Shame On You

Lately I have been fascinated, disgusted, yet curious about a topic that has become so widespread in our globally connected society — shaming.

Public shaming has become so normalized that many people no longer think twice before posting a nasty picture, comment, or video of someone doing something they ‘shouldn’t be doing’ online for the public to see. Now I suppose the intention behind this practice is for that person to learn a lesson, grow as a person, or correct their politically incorrect behavior; however, I believe the old adage ‘You catch more flies with honey than you do with vinegar’ applies here.

This culture of shaming can be equally as prevalent in business, where companies playing hard and fast, look to place blame on individual players instead of learning to support, develop and provide them an opportunity to learn and grow in a safe space.  After all, there is no better way to stifle creative ideas than to work for a company who doesn’t enable and support you through both the highs and lows.

In his most recent blog post, leadership coach and author Marshall Goldsmith discussed the “end of shame” as one of the biggest ideas in corporate culture today.  He believes that with coaching, guidance and leadership support, talent should feel empowered to acknowledge their faults and ask for help when needed.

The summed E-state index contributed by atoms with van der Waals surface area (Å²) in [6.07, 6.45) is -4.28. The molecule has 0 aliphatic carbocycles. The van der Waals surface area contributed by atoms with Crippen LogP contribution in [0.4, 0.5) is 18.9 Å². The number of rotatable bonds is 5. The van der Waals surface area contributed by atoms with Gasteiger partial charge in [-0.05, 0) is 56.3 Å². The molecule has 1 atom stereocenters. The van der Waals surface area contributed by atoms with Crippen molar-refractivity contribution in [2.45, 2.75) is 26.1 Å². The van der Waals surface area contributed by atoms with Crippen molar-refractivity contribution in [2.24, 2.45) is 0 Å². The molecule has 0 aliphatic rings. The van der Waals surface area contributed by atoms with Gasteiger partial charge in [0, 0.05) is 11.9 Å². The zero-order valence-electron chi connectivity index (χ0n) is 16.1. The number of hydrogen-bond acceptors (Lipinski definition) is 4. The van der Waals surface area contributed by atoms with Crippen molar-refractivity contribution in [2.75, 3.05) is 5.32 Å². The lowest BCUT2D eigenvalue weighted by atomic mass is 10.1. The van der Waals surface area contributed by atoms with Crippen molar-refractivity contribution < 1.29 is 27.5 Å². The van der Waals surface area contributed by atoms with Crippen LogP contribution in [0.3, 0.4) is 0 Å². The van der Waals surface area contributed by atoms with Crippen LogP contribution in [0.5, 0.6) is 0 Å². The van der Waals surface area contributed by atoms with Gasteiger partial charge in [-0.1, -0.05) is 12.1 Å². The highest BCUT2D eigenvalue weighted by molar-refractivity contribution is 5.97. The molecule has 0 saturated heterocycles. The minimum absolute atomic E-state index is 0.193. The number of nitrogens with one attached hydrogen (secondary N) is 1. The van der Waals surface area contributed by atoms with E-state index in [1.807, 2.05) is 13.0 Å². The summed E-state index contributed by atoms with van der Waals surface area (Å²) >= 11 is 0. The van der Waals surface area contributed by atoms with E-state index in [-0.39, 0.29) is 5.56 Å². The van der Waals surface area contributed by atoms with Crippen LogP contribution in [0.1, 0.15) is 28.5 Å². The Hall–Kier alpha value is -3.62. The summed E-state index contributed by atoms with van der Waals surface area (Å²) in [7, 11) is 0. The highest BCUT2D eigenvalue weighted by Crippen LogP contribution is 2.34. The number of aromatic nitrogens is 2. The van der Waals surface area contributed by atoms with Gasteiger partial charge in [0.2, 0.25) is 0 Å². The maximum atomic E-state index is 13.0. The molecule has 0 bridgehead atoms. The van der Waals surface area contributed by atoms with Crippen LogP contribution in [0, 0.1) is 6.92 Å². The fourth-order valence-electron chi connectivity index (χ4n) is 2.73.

I think it’s high time we examine this culture of shaming and question it’s usefulness in both business and personal practice.

Applying the personalization principle of empathy within your organization, rather than shaming, helps to create a work culture of fun, friendly, and authentic employees.

Your talent wants to know they are supported, and enabled to learn and grow within your company.  The vast majority of employees want to produce good results, learn skills that will improve their opportunities in the future, and get recognized for producing a good result.

In fact, the best companies catch their people doing things right day-to-day, minute-to-minute, all the time.  It’s not about shaming employees for failures, it’s about enabling them with skills and recognition to do the right thing, at the right time, the right way, for the right reasons.

This enablement of your employees happens with open, honest feedback on a regular basis, authentic acknowledgement of their success, and support through their failures.

When leaders view things through the lenses of their front-line workers, it helps to create a culture of empathetic, authentic, fun, friendly, enabled employees who will create exceptional experiences for your customers so that they buy more, stay longer, and refer others.
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